Tightened everything down. cleared off the table and grabbed a chunk of 2×4. Fired up the saw. Forgot the belt. Installed the belt. Fired up the saw, sliced through the 2×4.

Smooth as a baby’s bottom. (Well, not really, but it’s REALLY smooth) There are no cut rings and the cut is nice and square. Now I need to make sure my miter-gauge is accurate, but that’s a chore for next time.

Thanks to all of you for your suggestions and tips.


-- I'm looking forward to regretting this.

View hhhopks's profile


659 posts in 2935 days

#11 posted 03-24-2012 03:00 PM

Since my old TS have die on me recently, I too have purchase a used 113 Craftsman TS to get by with.
Not my dream TS but I will have to do for now. I pretty much checked everything on the saw. Accept I failed to notice the wopple. I have put on couple of blades and they both wopple as well. One is brand new.

I’ll think it is the arbor, but I’ll check it first to make sure. The arbor seems to spin well without the belt. There is no noise nor play.

I’ll follow the suggestions and links posted. Flatten out the arbor flange doesn’t apear to that bad.

Even though I only paid $80, I like to take the wopple out.

Thanks for the posting! I’ll be a great help.

-- I'll be a woodworker when I grow up. HHHOPKS

View RussellAP's profile


3105 posts in 2844 days

#12 posted 03-24-2012 03:10 PM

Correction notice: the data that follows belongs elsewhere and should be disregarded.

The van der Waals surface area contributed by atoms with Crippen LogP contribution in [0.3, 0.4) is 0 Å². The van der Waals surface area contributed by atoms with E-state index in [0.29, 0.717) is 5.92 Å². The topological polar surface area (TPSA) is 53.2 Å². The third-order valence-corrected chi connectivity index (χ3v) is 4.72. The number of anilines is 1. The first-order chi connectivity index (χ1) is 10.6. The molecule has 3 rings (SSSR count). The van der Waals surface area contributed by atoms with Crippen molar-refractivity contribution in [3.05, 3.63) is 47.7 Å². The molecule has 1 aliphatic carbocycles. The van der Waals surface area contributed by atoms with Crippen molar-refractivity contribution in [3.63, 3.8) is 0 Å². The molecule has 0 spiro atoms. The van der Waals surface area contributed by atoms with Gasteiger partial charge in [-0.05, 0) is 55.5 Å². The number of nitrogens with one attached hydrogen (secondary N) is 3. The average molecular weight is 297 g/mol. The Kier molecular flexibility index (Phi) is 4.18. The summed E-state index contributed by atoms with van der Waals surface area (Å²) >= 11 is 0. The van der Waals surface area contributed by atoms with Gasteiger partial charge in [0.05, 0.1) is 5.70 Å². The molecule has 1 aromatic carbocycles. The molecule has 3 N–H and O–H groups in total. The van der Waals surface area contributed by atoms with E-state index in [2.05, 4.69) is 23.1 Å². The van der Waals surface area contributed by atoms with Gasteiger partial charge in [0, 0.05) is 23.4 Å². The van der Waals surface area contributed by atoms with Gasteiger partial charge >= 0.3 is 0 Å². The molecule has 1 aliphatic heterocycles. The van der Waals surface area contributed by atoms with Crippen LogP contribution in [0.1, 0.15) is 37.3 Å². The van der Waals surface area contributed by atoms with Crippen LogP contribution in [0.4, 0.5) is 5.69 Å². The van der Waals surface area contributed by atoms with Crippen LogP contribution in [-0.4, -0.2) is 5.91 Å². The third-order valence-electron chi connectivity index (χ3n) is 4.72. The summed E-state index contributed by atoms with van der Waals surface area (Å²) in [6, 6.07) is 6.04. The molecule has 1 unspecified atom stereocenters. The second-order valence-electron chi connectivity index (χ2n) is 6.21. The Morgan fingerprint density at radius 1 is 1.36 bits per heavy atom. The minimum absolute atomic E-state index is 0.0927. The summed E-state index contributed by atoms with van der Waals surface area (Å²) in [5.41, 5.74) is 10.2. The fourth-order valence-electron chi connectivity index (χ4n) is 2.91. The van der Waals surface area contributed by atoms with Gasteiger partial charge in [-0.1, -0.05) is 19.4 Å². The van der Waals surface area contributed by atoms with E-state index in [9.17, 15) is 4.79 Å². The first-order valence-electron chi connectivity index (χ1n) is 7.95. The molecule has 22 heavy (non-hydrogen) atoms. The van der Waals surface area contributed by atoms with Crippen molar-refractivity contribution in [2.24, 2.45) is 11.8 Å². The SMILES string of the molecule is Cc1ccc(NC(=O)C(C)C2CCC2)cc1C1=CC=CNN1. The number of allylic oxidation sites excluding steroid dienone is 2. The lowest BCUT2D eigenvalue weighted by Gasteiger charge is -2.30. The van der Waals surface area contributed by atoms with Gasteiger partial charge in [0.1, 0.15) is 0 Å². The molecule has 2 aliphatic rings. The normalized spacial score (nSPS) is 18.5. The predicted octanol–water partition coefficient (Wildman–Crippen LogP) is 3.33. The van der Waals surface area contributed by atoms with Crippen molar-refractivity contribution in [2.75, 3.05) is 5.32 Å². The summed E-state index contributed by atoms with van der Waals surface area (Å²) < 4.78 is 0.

Check out the blade stabilizers at Sears. I just use them on the outside of the blade. Works great.

-- A positive attitude will take you much further than positive thinking ever will.

View TLE's profile


25 posts in 4006 days

#13 posted 03-24-2012 03:21 PM

I had this problem years ago. I took the arbor flanges to my machinist friend and he mounted them on a lathe and turned the faces precisely flat parallel to the hub flat. An error in the parallel surfaces at the flanges will yield the kind of error you are having at the saw teeth. Usually the error is a combination of the arbor/flange error and the greater, more likely error in the saw body. I have a favorite old 60 tooth crosscut blade that suddenly started to show quite a wobble and I sent it in to the sharpening service to be hammered. It came back with a data printout of the new specs and it now measures less than plus-or-minus 1 mil in wobble – a tribute to GREAT hammering job and a great machining job years ago.


View wee3's profile


76 posts in 2829 days

#14 posted 03-25-2012 02:29 AM

Sounds like a bearing issue,which ive been thru,good luck.

-- BiLL @wee3

View hhhopks's profile


659 posts in 2935 days

#15 posted 03-25-2012 03:05 AM

Wobbles?? What wobbles?

My TS no longer have wobbles. Thanks to this post. The link was great too. Basically, I have follow the link’s guidance of flattening the arbor flange.

To more accurately describing what actual what cause the wobble is this:

When the arbor flange is not flat, even with a perfectly flat saw blade is used, the nut and washer is esentuially clamped on to the blade. The clamping action actually distort the flatness of the blade. The blade’s wobble is the result of the magnification of the distortion of the arbor flange, and washer.

Thanks again.

-- I'll be a woodworker when I grow up. HHHOPKS